The description and evaluation of the development and implementation of a flexible unit organizational plan in an elementary school
Goodridge, Lester E.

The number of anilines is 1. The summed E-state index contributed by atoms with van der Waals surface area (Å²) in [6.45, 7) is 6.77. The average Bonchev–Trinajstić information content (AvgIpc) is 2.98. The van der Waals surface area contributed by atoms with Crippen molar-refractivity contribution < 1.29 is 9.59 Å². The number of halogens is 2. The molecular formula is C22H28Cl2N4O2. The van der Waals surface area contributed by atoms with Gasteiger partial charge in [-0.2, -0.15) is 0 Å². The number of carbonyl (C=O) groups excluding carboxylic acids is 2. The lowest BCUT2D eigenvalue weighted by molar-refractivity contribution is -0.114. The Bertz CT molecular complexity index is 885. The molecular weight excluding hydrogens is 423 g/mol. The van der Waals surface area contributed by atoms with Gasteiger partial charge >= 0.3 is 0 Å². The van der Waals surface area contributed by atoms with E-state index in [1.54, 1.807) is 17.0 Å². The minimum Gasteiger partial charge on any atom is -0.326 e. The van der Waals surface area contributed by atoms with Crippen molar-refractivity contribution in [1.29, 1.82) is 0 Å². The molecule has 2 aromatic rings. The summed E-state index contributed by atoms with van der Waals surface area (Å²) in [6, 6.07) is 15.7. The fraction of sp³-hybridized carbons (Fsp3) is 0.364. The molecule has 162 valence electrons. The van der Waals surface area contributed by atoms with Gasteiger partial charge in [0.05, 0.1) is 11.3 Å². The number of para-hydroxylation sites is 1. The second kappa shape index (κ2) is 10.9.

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PURPOSE: The purposes of this study were: (1) to describe the development of a flexible unit organizational plan designed to provide (a) increased classroom services to children and (b) conditions that made possible an increment in instructional services by teachers; (2) to determine and describe the effect of the plan on the level of teacher-performed instructional services; (3) to determine the effect of the plan on the level of pupil achievement; (4) to determine the effect of the plan on the level of attitude and behavior ratings of pupils; and (5) to explore the possible relationship between teacher-rendered instructional services and behaviors and attitudes of pupils. PLAN: The plan is basically described in the following: (1) pupil and staff were organized into three cooperating teams consisting of (a) a primary group of grades 1, 2, and 3, (b) an intermediate group of grades 4, 5, and 6, and (c) an advanced program group of gifted children from grades 3, 4, and 5; (2) parallel schedules within teams were developed for the staff-instructed core area (language arts - social studies), mathematics, and science; and the specialist-instructed areas of music, physical education, and art; and (3) flexibility and integration were integral themes of the organizational plan. Flexibility refers to the variable use of content, teaching method, teacher resources, and facilities; integration to efforts to have all experiences of individuals and groups related to a unifying goal. PROCEDURE: The study was conducted at the Hancock School in Lexington, Massachusetts. The control group consisted of 193 children and nine teachers enrolled at the outset of the 1962-63 school year; the experimental group was comprised of 199 children and nine teachers enrolled at the conclusion of the 1963-64 school year. The statistical data was stratified into three intelligence level groups (high-quarter, middle-half, and low-quarter) and into sex groupings (boys and girls). To accomplish stratification of the pupil sample and to obtain comparative data on (1) achievement and (2) behaviors and attitudes of children, the following instruments were used: (1) the Otis Quick Scoring Mental Ability Test, a group test of intelligence; (2) the SRA Achievement Series; a battery of standardized tests measuring academic achievement; and (3) the Winnetka Scale for Rating School Behavior and Attitude; a teacher completed pupil rating scale. The instrument used to obtain comparative data on teacher rendered instructional services was the Scribner Subject Service Analysis Scale, a teacher rating scale completed by an interviewer. Descriptive data in the form of observational reports, teacher logs, and activity reports were collected at predetermined intervals during the conduct of the study. Excerpts from this data were analysed and compared. Findings: The following results were evident: 1. A limited pattern of differences favoring the experimental groups was found to exist in total sampling grade level comparisons of academic achievement. 2. A limited pattern of differences favoring the experimental group was found to exist in total sampling grade level comparisons of behavior and attitude ratings. 3. Instructional service ratings for teachers were significantly higher at the conclusion of the study in 16 of 18 subject area comparisons and in all composite comparisons. The lowest teacher rating in 1964 was higher than the highest teacher rating in 1962. Documentation from observations, activity reports, and teacher logs verified the gains. 4. All statistical comparisons based on sampling stratifications (highquarter, middle-half, low-quarter, boys, and girls) were inconclusive as such. 5. The data derived from grade level comparisons of the behaviors and attitudes of the same pupil groups were inconclusive as such. Sign tests favored experimental groups in comparisons of composite ratings. All sign tests of mean behavior and attitude rating differences in boy-girl stratifications favored girls. All sign tests of mean behavior and attitude rating differences among intelligence stratifications favored the high-quarter groups. 6. No pattern of relationship could be found between instruction services rendered by teachers and (a) the composite behavior and attitude ratings of pupils or (b) the sub-area ratings of pupils. CONCLUSIONS: The following are the primary conclusions made as a result of this study: 1. The implementation of a flexible unit organizational plan results in increased teacher-rendered instructional services to pupils. These increases can be documented by descriptive data. 2. The effect of a flexible unit organizational plan on pupil-attained gains in academic achievement appears to be limited. 3. The effect of a flexible unit organizational plan on attitudes and behaviors of pupils appears to be limited. 4. No pattern of relationship appears to exist between the level of instructional services rendered by teachers and the behaviors and attitudes of children.
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